HIGH COURT OF SWAZILAND
CASE NOS. 1386/01,
the matter between
NATIONAL BANK PLAINTIFF
A. NKOSI AND COMPANY DEFENDANT
MAPHALALA - J
the Plaintiff MR. S. EARNSHAW
the Defendant MR. S. NKOSI
are three matters before me. The first one pertains to Case No.
1388/2001 by the defendant who excepts on the grounds that the
summons are sued out against a trust which by operation of law does
not possess a corporate personality of its own. The second matter is
an application for substitution by the plaintiff that dependant's
name in the summons, declaration, summary judgement application and
in Case Number 1386/2001 is directed to be: Sipho Anthony Nkosi in
his capacity as trustee of Nkosi Progressive Trust. The third matter
argued was an application for condonation for the late filing of
further affidavits by the plaintiff under Case No. 1386/2001,
1387/2001 and 1388/2001.
matters were argued at the same time because of the similarities
which run through them as in all the three matters the plaintiff is
the First National Bank of Swaziland. The defendant in Case No.
1386/2001 is Nkosi Progressive Trust. The defendant in Case No.
1387/2001 is Sipho Anthony Nkosi and the defendant in the third
matter viz, Case No. 1388/2001 is S.A. Nkosi and Company.
all the three matters the affidavit resisting summary judgment is
deposed to by Sipho A. Nkosi. In Case No. 1386/2001 he deposes that
he is a trustee of the Nkosi Progressive Trust, which is the
defendant. In Case No. 1387/2001, he deposes to the affidavit in his
personal capacity. In Case No. 1388/2001, he deposes as an attorney
in the defendant law company S.A. Nkosi and Company.
order to appreciate their nature it is necessary to set out a brief
history of the litigation between the parties.
all the three matters the plaintiff issued summons against the
various defendants in each case viz, in Case No. 1386/2001 for a sum
of E95, 849-29 based on an oral agreement entered into between the
parties during November 1996 of a loan in terms of which the
plaintiff agreed to lend and advance to the defendant a total sum of
E145, 500-00 and an additional sum of E29, 100-00; in Case No.
1387/2001 the plaintiff sues for a sum of E9, 132-36 also based on an
agreement entered into by the parties upon or about the 3rd November
1995, where the defendant would open and operate a current account
with plaintiff's Manzini branch. The balance on the bank overdraft
was on the 31st May 2001, and despite demand defendant fails and/or
refuses to repay the said sum; and in Case No. 1388/2001 the
plaintiff sues for the sum of E249, 012 - 69 where an existing
overdraft in the name of S.A. Nkosi and Company (Account Number
62002000181) was converted to a loan of E200, 000-00 payable over
sixty (60) months. The defendant defaulted in paying the agreed
all the three matters the plaintiff proceeded to apply for summary
judgment, which was resisted by the defendants as evidenced by the
affidavits of Sipho A. Nkosi in each of theses matters.
Exception (Case No. 1386/2001).
exception taken pertains to the Nkosi Progressive Trust (Case No.
1386/2001) that the summons are sued out against a trust, which by
operation of law does not possess a corporate personality of its own.
It is argued that a trust does not have a capacity to sue or be sued
in its own name. The plaintiff's action is totally defective in that
it failed to join the trustees of the defendant.
Nkosi for the defendant took the view that the exception put forth is
in compliance with Rule 23 (3) and (4) of the rules of court that in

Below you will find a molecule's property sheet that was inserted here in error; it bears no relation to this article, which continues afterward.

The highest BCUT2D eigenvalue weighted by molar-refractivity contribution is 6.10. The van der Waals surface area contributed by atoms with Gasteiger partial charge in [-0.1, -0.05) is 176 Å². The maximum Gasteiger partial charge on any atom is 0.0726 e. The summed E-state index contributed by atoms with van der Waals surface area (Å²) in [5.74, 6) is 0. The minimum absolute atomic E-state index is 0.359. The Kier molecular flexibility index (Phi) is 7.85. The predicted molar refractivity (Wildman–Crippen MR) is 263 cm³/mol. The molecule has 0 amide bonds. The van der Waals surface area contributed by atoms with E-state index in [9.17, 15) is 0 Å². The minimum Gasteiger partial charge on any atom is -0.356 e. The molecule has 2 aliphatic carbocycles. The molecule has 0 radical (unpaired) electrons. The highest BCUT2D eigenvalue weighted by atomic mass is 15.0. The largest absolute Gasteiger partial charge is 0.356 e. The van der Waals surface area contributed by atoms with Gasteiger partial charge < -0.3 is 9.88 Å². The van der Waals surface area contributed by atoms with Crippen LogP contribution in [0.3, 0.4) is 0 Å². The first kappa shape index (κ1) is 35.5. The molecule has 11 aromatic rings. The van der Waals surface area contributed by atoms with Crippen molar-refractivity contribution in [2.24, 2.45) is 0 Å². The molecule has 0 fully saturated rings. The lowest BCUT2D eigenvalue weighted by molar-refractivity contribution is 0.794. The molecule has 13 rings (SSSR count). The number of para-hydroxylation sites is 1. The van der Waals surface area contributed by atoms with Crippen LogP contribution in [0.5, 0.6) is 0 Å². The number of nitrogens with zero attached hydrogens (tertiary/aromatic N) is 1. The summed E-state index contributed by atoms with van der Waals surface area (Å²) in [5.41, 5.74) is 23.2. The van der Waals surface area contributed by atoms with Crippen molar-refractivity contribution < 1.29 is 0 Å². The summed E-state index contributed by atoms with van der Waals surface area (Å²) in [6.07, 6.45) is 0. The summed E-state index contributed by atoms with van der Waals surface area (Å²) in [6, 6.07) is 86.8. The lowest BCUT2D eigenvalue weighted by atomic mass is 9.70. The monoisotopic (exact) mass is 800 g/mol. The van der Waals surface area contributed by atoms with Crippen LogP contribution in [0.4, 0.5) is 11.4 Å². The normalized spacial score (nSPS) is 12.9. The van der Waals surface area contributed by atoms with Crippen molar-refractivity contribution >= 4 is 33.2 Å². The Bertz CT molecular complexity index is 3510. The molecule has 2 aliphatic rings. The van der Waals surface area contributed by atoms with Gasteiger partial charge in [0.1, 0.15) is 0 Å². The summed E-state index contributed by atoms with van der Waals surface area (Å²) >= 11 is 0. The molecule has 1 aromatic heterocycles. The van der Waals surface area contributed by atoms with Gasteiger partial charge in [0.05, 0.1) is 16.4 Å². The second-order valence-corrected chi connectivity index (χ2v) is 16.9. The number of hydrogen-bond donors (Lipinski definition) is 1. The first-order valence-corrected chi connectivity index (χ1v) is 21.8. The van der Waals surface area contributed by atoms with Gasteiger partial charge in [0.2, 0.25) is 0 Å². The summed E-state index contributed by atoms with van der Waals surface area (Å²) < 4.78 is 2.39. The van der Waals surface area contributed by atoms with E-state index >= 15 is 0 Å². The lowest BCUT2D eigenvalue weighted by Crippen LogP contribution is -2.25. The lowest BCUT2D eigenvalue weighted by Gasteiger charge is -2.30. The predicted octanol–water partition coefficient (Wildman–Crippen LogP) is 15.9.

casu the defendant has advanced the grounds upon which the exception
is founded and such grounds have been clearly and concisely stated.
Mr. Earnshaw argued au contraire that whenever an exception is taken
to any pleadings the grounds upon which the exception is founded must
be clearly and concisely stated and should conclude with a prayer for
the relief sought. For this proposition he cited the work of Van
Winsen et al The Civil Practice of the Supreme Court of South Africa
(4th ED) at page 488 where the authors cite the case of
Pietermaritzburg City Council vs Local Road Transportation Board
Pietermaritzburg 1960 (1) S.A. 254 (N) at 260 D - F.
second attack on the exception by Mr. Earnshaw is that Mr. Nkosi
filed the affidavit resisting summary judgment deposed by himself in
his capacity as the trustee on the 10th August 2001, and two weeks
later on the 28th August 2001, files and exception. The parties were
ad idem as to who the defendant was as evidenced in the affidavit
resisting summary judgment deposed by Sipho A. Nkosi at paragraph 1,
which reads as follows:
am an adult Swazi male attorney duly admitted to practice as such by
this honourable court.
am a trustee of the defendant and I am duly authorised to make this
affidavit by virtue of the (sic) trustee.
facts deposed to herein save to where otherwise stated are within my
personal knowledge and belief true and correct".
the summons gives direction to the Sheriff or his deputy, Manzini
district to inform the Nkosi Progressive Trust, a trust whose full
and further particulars are unknown to plaintiff of care of Sipho
Anthony Nkosi in his capacity as trustee of BP Building, 8th Street,
Matsapha Town, Manzini district (hereinafter called the defendant).
Earnshaw contends that there is no doubt who the parties are in the
agree with Mr. Earnshaw that the identity of the defendant, namely,
Sipho A. Nkosi in his capacity as trustee of The Nkosi Progressive
Trust was never in doubt and was at all times known to all the
parties. The sequence of events borne out by the pleadings before
court are testimony to this fact. On the 31st May 2001, plaintiff
issued summons against defendant and as appears from the summons and
declaration filed of record in this matter, the defendant was therein
defendant is The Nkosi Progressive Trust, a trust whose full and
further particulars are unknown to plaintiff of care of Sipho Anthony
Nkosi in his capacity as trustee of BP Building 8th Street, Matsapha
Industrial Sites, Manzini district".
to the service of the aforesaid summons and on behalf of the